Nozomi, you also possess the talent of a Soprano Dramatico. Surely you must have inherited it from your mother.

Nozomi's Father, attempting to explain his past behavior towards her

Nozomi's Parents can both be said to have meant well, yet likely ended up causing as much damage to her as any outright-abusive parents in the series, especially since her father's severe physical punishments for her led to her developing her urinary incontinence. In addition, their narratives end up containing a few instances of questionable information. Neither their given nor their family names are ever revealed, though this is not unusual for Elfen Lied.

When Nozomi is first introduced, it is said that she has to practice singing at Maple House due to opposition from her family. In a later special chapter, the full story of this is learned, but rather than an entire family, it shows only her father, whose opposition is ferocious. No indication is given as to whether this opposition was held by other family members, or if the term 'family' was Nozomi's way of not directly criticizing her father for his feelings on the matter.

Nozomi knew that her mother, a noted and talented opera singer, had committed suicide when Nozomi was young and that soon after, her father began to actively discourage her from following in her mother's footsteps, crossing the line into severe spankings when yelling at her didn't deter her. The nerves and fear created by these actions caused Nozomi to lose control of her bladder, requiring her to wear diapers, and crippling her self-esteem. What Nozomi had never known until this special chapter was the whys and wherefores that drove her parents' actions.

When Nozomi's mother killed herself, it was due to despair over having lost her voice. Her voice type, Dramatic Soprano (called "Soprano Dramatico" in the manga) is a very high soprano type of voice, and Nozomi's father notes that it is uncommon and even rare for Japanese people to possess. After some time, Nozomi's mother damaged her voice, most likely due to oversinging, a common issue for singers with higher vocal range. Since a Dramatic Soprano voice is apparently rare in the Elfen Lied universe, it can, therefore, be assumed that Nozomi's mother developed nodules in her vocal chords that impeded her from singing. Upon losing her voice, she committed suicide. After her death, her husband fell into despair, refused to discuss what had happened with Nozomi, and grew violently enraged whenever she would play her mother's records or attempt to sing. He explained this abusive behavior by expressing his fear that Nozomi would end up killing herself like her mother had. He even goes so far as to explain her voice type as if it were a flaw or illness when really, Nozomi's mother likely ended up destroying her own voice from factors such as improper singing techniques or oversinging. For her part, Nozomi believed too strongly in her dream to avoid the risk, and her father relented in his opposition and even agreed to support her, perhaps seeing that his way of discouraging her had also made her meek. There is also a mention in-series that Nozomi was meant to one day run the family's business, but neither this desire nor the nature of that business was ever revealed or pursued.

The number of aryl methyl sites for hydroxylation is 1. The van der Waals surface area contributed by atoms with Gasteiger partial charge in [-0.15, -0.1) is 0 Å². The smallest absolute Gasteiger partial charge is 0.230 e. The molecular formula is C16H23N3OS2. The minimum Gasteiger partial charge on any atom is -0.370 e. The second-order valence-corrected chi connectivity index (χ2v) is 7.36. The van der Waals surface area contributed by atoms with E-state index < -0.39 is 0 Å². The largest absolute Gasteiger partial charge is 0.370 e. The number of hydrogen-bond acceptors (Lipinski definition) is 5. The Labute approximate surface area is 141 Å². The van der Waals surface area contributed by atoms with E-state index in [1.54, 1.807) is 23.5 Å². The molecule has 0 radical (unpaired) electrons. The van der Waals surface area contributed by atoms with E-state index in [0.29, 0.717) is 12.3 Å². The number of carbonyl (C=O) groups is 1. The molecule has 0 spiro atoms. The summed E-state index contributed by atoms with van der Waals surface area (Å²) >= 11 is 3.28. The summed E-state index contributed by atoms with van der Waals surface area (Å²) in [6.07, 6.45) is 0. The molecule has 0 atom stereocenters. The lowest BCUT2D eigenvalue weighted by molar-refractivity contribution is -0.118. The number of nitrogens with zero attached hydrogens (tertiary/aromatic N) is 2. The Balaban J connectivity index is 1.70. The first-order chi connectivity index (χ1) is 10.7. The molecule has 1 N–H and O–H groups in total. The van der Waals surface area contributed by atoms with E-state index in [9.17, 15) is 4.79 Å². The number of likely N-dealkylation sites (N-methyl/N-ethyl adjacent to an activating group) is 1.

It seems possible that the backstory of Nozomi's mother was partly inspired by the life and fate of noted master diva Maria Callas, who struggled with parental domination and a loss of range late in life, which in turn placed her into a depressed state. However, if so, it seems to have been a broad inspiration, since Callas dealt with a mother who forced her to sing under circumstances she disliked, and her loss of range may have been related to her weight gain and loss, rather than a susceptibility to her vocal chords deteriorating.

Whether he held this fear for Nozomi out of knowledge that was true in-universe or not, this same fear must have come into play when Nozomi was among those most gravely injured by the military invasion of Maple House, her throat badly injured by a soldier's choke-hold. While she and Kouta recovered at the same hospital, he forbade her friends and housemates from seeing her, even after he took her home for further recovery. But the strength he encouraged her to pursue one dream meant that she defied him and left their home amidst the chaos of the series' final arc to join her friends and stand by their side as Kouta reluctantly ended the life of the girl they knew as Nyu. In the series' finale, she is shown to have at least recovered her speaking voice and seemed to have moved into Maple House full time, and with the other ladies welcomed Kouta home from the hospital.

In a corollary to other characters like Mayu and Nana, Kouta also can be said to function as a surrogate father for Nozomi (despite her apparent unspoken crush on him), giving her a place of safety in which to pursue her dream, encouraging her to be strong and defending her to the best of his limited ability.

Though they both undoubtedly loved her, Nozomi's Parents, in the end, possessed fundamental flaws, allowing their despair and pain to be made her own. It is only in the grim environment of Elfen Lied that they seem better by comparison to other parents far worse than they.


  • Nozomi's Parents share an odd distinction with only a very few characters in this series. While the father is rarely seen, and the mother only showed up once, they are fully depicted and referenced, and their basic fates very clear. Perhaps only Mariko shares this status with Nozomi.
  • The dramatic soprano voice type is notable for being one powerful enough to sing over an entire orchestra. In operas, a dramatic soprano will often play long-suffering tragic heroines, as is certainly the case for Nozomi's mother story.
Would you have done what Nozomi's father did?

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